Evidence strengths and limitations
Only 3 small randomised controlled trials (RCTs) were identified that assessed dimethyl sulfoxide (DMSO) bladder instillation for interstitial cystitis. None of the trials included long-term follow-up. All 3 trials were likely to be subject to significant bias.
Perez-Marrero et al. (1988) compared instillation with DMSO with instillation with saline (placebo) in a small randomised crossover trial in 33 people with biopsies suggestive of interstitial cystitis. The method of randomisation and whether randomisation was concealed was not reported. However, the groups were comparable at baseline.
Participants were blinded to treatment allocation but the garlic halitus (breath smelling of garlic) caused by DMSO bladder instillations makes blinding difficult to maintain. The group randomised to DMSO in the first phase maintained its numbers throughout the study. One patient in group B was found to be pregnant shortly after first instillation of placebo and was removed from the study. Two participants dropped out after placebo before crossing over to DMSO.
Outcomes were assessed using both subjective and objective criteria, and results were reported for both phases of the study. Assessors for the objective response were blinded to treatment allocation.
Peeker et al. (2000) and Sairanen et al. (2009) compared instillation with DMSO with instillation with bacillus Calmette-Guerin (BCG) (off-label use). It should be noted that the European Association of Urology 2012 guidelines on chronic pelvic pain concluded that bladder instillation with BCG is not effective for bladder pain syndrome and that its use for this indication is not recommended.
Peeker et al. (2000) compared instillation with DMSO with instillation with BCG in a small double-blind crossover RCT. The number of participants randomised to each group and the method of randomisation were not reported. It is unclear if randomisation was concealed.
A Cochrane review on intravesical treatments for interstitial cystitis (Dawson and Jamison 2007) identified the Peeker et al. (2000) study but the results from this study did not contribute to the review. This was because of the poor quality of data in the study. The study did not specify the number of participants in either group during the initial instillation and treatment crossover only occurred if the first treatment was ineffective.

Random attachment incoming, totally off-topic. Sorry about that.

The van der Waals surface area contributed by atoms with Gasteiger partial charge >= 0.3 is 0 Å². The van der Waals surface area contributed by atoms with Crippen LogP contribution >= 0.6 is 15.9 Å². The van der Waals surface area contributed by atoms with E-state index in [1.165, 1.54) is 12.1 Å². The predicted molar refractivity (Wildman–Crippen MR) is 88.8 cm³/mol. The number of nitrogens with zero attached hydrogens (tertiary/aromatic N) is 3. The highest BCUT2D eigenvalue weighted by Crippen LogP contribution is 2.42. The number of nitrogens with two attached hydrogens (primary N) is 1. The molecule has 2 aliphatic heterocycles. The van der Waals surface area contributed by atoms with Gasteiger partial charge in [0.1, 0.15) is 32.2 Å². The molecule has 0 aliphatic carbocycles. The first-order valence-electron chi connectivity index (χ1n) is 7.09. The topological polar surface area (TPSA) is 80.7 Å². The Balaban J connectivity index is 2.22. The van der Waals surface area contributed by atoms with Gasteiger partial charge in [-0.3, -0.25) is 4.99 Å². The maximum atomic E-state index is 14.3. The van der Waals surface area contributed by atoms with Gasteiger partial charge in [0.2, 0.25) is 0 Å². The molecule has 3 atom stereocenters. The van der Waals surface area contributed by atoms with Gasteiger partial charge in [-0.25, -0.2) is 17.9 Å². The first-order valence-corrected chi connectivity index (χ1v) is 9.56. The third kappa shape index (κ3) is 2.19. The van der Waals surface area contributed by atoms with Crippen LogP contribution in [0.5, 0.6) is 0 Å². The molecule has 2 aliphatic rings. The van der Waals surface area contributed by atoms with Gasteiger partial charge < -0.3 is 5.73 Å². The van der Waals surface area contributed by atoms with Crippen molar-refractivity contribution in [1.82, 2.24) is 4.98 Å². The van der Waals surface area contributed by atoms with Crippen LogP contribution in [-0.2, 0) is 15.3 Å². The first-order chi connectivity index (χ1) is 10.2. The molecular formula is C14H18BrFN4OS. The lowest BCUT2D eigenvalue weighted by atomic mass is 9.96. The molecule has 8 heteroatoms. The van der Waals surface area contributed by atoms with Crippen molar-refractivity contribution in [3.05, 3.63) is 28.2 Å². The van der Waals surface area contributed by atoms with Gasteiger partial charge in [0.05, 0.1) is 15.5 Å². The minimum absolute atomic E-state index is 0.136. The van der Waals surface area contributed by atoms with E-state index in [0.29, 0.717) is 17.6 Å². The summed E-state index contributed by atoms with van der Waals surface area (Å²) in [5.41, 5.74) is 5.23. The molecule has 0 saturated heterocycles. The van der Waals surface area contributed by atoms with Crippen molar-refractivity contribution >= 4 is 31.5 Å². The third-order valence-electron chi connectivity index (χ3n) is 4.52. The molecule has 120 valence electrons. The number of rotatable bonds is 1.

Participants were blinded to treatment allocation but as in Perez-Marrero et al. (1988) garlic halitus (breath smelling of garlic) caused by DMSO bladder instillation makes blinding difficult to maintain. The length of time DMSO instillations were held in the bladder was not reported, but the BCG was held for 2 hours. In Perez-Marrero et al. (1988) DMSO was held for 15 minutes. If this was the case, the difference in the length of time the instillations were held for could have led to unblinding.
Four participants who were randomised to BCG for the initial treatment dropped out before crossover to DMSO. No participants who were randomised to DMSO dropped out, but the condition of 2 patients responded to treatment and they did not cross over. The primary outcome was subjective improvement. This was not defined.
The effect of treatment on maximal functional capacity, urinary frequency (both assessed according to patient voiding diaries) and pain (VAS scores) was also reported, according to whether participants had ulcerative or non-ulcerative interstitial cystitis. Data after the first treatment only were not presented. The number of participants in each subgroup, and whether they received BCG or DMSO as the initial treatment, was not reported. It is not clear whether the washout period (at least 7 weeks) used in this study was long enough because it has been reported that a 6-month follow-up after treatment with BCG is needed to define response.
Sairanen et al. (2009) compared instillation with DMSO with instillation with BCG in a randomised open-label trial in 75 people meeting National Institute of Diabetes and Digestive and Kidney Diseases criteria for painful bladder syndrome/interstitial cystitis. The main aim of this study was to evaluate a health-related quality of life questionnaire in painful bladder syndrome/interstitial cystitis.
The dose of BCG administered was not reported, nor was the length of time the instillations were held for. The method of randomisation and whether randomisation was concealed was not reported. The authors reported that the groups were comparable at baseline, however patients in the BCG group had not been symptomatic on average for as long as those in the DMSO group.
This was an open-label trial, so participants were aware of whether they were receiving instillations with DMSO or BCG. Six patients in the DMSO group and 7 patients in the BCG dropped out of the study; the reasons for doing so were not reported.
The primary outcome of the study was alleviation of pain. However, data for this outcome were not reported. Data were reported on subjective global assessment of treatment response after 3 months. Health-related quality of life data were also reported, but outcomes from the end of the 3-month trial could not be extracted. At the end of the 3-month trial, participants were allowed to switch treatments if they wished to, without a specified washout period. Health-related quality of life data were combined for first and second treatments.